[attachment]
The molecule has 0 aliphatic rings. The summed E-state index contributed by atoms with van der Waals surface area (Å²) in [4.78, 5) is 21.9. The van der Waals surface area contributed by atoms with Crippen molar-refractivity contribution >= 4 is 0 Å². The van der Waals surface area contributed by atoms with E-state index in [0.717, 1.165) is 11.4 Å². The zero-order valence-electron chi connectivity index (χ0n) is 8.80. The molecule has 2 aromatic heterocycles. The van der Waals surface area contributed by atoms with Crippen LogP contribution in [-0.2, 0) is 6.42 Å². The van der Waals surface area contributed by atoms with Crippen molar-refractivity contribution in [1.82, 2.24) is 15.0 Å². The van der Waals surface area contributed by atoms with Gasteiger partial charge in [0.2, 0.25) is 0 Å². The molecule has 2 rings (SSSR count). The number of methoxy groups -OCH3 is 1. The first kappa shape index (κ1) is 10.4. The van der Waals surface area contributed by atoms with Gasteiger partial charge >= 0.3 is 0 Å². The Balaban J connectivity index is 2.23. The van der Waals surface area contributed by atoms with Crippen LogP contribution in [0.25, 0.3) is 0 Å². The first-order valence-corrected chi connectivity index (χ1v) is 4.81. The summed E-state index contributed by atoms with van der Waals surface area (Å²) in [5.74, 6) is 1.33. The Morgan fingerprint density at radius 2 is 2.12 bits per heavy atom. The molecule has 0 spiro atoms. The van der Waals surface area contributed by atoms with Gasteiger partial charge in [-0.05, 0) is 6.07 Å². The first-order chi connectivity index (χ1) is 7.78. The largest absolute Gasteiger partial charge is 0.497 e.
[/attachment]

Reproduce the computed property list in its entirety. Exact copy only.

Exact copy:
The molecule has 0 aliphatic rings. The summed E-state index contributed by atoms with van der Waals surface area (Å²) in [4.78, 5) is 21.9. The van der Waals surface area contributed by atoms with Crippen molar-refractivity contribution >= 4 is 0 Å². The van der Waals surface area contributed by atoms with E-state index in [0.717, 1.165) is 11.4 Å². The zero-order valence-electron chi connectivity index (χ0n) is 8.80. The molecule has 2 aromatic heterocycles. The van der Waals surface area contributed by atoms with Crippen LogP contribution in [-0.2, 0) is 6.42 Å². The van der Waals surface area contributed by atoms with Crippen molar-refractivity contribution in [1.82, 2.24) is 15.0 Å². The van der Waals surface area contributed by atoms with Gasteiger partial charge in [0.2, 0.25) is 0 Å². The molecule has 2 rings (SSSR count). The number of methoxy groups -OCH3 is 1. The first kappa shape index (κ1) is 10.4. The van der Waals surface area contributed by atoms with Gasteiger partial charge >= 0.3 is 0 Å². The Balaban J connectivity index is 2.23. The van der Waals surface area contributed by atoms with Crippen LogP contribution in [0.25, 0.3) is 0 Å². The first-order valence-corrected chi connectivity index (χ1v) is 4.81. The summed E-state index contributed by atoms with van der Waals surface area (Å²) in [5.74, 6) is 1.33. The Morgan fingerprint density at radius 2 is 2.12 bits per heavy atom. The molecule has 0 spiro atoms. The van der Waals surface area contributed by atoms with Gasteiger partial charge in [-0.05, 0) is 6.07 Å². The first-order chi connectivity index (χ1) is 7.78. The largest absolute Gasteiger partial charge is 0.497 e.